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North Bay train provides a glimpse into the state’s transportation future

If this train is so SMART, why can’t I find it?

That’s the question I asked myself in Larkspur, Marin County, after arriving on the ferry from San Francisco one recent morning.

I was on my way to Petaluma and was eager to experience California’s newest and most spectacular ferry-to-train connection: the Golden Gate Ferry to the SMART train, the light rail line that runs through Marin and of Sonoma.

SMART, while little known statewide, offers great inspiration to Californians who want more infrastructure that connects us. It’s also a window into where California continues to grow — on our metropolitan borders, outside of places like Fairfield, Riverside, and Escondido.

SMART opened in 2017, offering 43 miles of service from Marin’s San Rafael to Charles M. Schulz Airport in Sonoma. It was built for peanuts – only $400 million. An extension south of San Rafael to the Larkspur ferry opened just before the pandemic hit, crushing demand for trains and ferries.

But attendance is bouncing back. And SMART is working to expand. It involves adding a second Petaluma station and creating a micro-transit service to connect its airport station to the current airport.

SMART has begun construction on an extension north of Windsor, although it has halted that work pending a decision from the California Supreme Court on funding for the project. Eventually, SMART will take the train further afield – to Cloverdale, at the gates of Mendocino County, 80 miles north of the Golden Gate Bridge.

And SMART has been studying a new line east through the North Bay from its Novato-Hamilton station to the Interstate 80 corridor in Suisun City. There, SMART would share a station with Amtrak’s Capitol Corridor service, which connects the state capital and San Jose. A new East-West link from North Bay can’t happen anytime soon. The state says California State Route 37, the region’s most popular east-west thoroughfare, could be “permanently submerged” by 2040 due to storms and rising sea levels.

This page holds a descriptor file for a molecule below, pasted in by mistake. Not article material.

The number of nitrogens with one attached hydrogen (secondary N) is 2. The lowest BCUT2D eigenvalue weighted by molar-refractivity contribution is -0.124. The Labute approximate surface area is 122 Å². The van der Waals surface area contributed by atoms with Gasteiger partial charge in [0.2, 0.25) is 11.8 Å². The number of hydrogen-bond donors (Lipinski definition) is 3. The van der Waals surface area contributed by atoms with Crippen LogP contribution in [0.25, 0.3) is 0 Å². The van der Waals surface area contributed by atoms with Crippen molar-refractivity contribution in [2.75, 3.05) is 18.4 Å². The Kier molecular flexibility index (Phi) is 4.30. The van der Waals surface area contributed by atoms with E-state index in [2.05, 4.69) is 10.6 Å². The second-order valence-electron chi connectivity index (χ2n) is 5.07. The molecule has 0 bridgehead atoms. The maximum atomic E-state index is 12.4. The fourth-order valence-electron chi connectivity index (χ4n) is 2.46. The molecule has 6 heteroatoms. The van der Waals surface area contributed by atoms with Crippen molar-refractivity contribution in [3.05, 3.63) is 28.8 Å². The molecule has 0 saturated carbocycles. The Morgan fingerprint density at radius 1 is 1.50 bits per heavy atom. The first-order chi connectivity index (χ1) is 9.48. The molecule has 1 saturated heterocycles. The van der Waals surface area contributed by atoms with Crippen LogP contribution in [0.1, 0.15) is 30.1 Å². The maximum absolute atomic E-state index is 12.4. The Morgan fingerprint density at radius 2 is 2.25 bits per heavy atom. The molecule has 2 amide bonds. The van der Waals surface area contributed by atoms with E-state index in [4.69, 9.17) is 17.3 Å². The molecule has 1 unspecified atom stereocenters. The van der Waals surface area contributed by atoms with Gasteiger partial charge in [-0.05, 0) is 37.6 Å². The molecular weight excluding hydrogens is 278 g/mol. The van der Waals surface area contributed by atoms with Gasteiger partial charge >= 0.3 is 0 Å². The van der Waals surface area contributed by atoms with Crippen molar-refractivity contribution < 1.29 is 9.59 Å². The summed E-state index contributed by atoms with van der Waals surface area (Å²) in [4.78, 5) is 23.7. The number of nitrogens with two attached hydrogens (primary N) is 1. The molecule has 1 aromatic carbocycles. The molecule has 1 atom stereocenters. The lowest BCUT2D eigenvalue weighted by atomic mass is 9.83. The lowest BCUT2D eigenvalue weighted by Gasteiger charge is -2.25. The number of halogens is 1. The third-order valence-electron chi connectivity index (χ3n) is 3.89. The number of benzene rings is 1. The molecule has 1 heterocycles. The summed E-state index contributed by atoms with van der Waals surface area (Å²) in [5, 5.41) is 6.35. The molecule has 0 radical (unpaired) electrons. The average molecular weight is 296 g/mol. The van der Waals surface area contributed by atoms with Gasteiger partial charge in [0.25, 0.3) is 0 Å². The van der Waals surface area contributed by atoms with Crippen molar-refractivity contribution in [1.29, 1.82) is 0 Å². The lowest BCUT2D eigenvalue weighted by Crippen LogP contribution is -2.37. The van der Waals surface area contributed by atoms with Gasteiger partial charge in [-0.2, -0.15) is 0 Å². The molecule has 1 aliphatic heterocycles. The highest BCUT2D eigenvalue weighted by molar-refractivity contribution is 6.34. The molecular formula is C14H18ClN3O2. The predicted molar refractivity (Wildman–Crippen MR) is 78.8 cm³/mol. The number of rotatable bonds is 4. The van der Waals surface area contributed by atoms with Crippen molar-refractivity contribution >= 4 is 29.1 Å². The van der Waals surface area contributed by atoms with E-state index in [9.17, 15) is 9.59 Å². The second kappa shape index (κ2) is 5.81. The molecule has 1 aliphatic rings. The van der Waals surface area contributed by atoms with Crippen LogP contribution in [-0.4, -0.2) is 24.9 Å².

With all of these projects, SMART seeks to serve both California visitors and Californians who may be less likely to live in the middle of our largest cities, but still want to be connected. Indeed, transit projects such as SMART and the ACE train, which crosses the Altamont Corridor and extends south and east through Modesto to Merced, help make Northern California this what some call “the mega-region”. This design imagines the “Bay Area” extending to Lake Tahoe or Fresno.

Of course, serving such a large area requires making smart links accessible to real people. In Larkspur, SMART has work to do.

The experience was mortifying because I had bragged about SMART that day to my companion, a fellow Swiss-Swedish journalist. After decades of traveling the world by train, he’s a train snob, and he started making little jokes as soon as I turned left off the ferry, wandered to the edge of its parking lot – and that I couldn’t find the train. Unable to locate the platform using the navigation app on my wayward smartphone, I started heading into a tunnel used by cyclists and pedestrians. Still no train.

Eventually we strolled to the right side of the car park, crossed the busy Sir Francis Drake Boulevard and meandered around a curve in a smaller street, through two office car parks and down a narrow alley to reach the station. On board, the ride went well, although my European friend asked a driver why the train runs on diesel and not electric (the sagenheimer’s answer: to save money in an America that doesn’t does not invest much in trains).

The good news is that if my colleague ever returns to North Bay, the problem should be solved. After making a few calls I learned that SMART had repeatedly put up sandwich panels and posted signs to show the way from the ferry to the train and back – but these keep being stolen or taken away by the winds. As of this writing, they are adopting a more permanent solution: vinyl decals will be applied to the roadway to mark the safest route.

These decals are called breadcrumbs and you can follow them, slowly and carefully, into California’s future.

Joe Mathews writes the Connecting California column for Zócalo public square.